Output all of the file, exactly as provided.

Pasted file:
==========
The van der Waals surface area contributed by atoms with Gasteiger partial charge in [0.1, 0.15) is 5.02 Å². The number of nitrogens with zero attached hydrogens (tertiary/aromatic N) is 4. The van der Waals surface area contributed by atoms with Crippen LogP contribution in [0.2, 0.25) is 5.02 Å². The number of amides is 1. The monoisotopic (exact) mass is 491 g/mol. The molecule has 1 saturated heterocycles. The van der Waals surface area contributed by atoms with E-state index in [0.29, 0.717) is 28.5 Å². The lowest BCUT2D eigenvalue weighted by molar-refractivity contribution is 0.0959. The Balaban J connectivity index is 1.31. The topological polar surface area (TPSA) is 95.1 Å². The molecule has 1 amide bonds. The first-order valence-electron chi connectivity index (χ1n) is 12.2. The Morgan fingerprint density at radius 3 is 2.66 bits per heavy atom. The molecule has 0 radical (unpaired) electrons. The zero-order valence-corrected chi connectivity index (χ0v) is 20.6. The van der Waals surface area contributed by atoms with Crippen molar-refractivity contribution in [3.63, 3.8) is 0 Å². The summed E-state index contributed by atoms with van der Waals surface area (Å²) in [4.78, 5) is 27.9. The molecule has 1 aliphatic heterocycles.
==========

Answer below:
The van der Waals surface area contributed by atoms with Gasteiger partial charge in [0.1, 0.15) is 5.02 Å². The number of nitrogens with zero attached hydrogens (tertiary/aromatic N) is 4. The van der Waals surface area contributed by atoms with Crippen LogP contribution in [0.2, 0.25) is 5.02 Å². The number of amides is 1. The monoisotopic (exact) mass is 491 g/mol. The molecule has 1 saturated heterocycles. The van der Waals surface area contributed by atoms with E-state index in [0.29, 0.717) is 28.5 Å². The lowest BCUT2D eigenvalue weighted by molar-refractivity contribution is 0.0959. The Balaban J connectivity index is 1.31. The topological polar surface area (TPSA) is 95.1 Å². The molecule has 1 amide bonds. The first-order valence-electron chi connectivity index (χ1n) is 12.2. The Morgan fingerprint density at radius 3 is 2.66 bits per heavy atom. The molecule has 0 radical (unpaired) electrons. The zero-order valence-corrected chi connectivity index (χ0v) is 20.6. The van der Waals surface area contributed by atoms with Crippen molar-refractivity contribution in [3.63, 3.8) is 0 Å². The summed E-state index contributed by atoms with van der Waals surface area (Å²) in [4.78, 5) is 27.9. The molecule has 1 aliphatic heterocycles.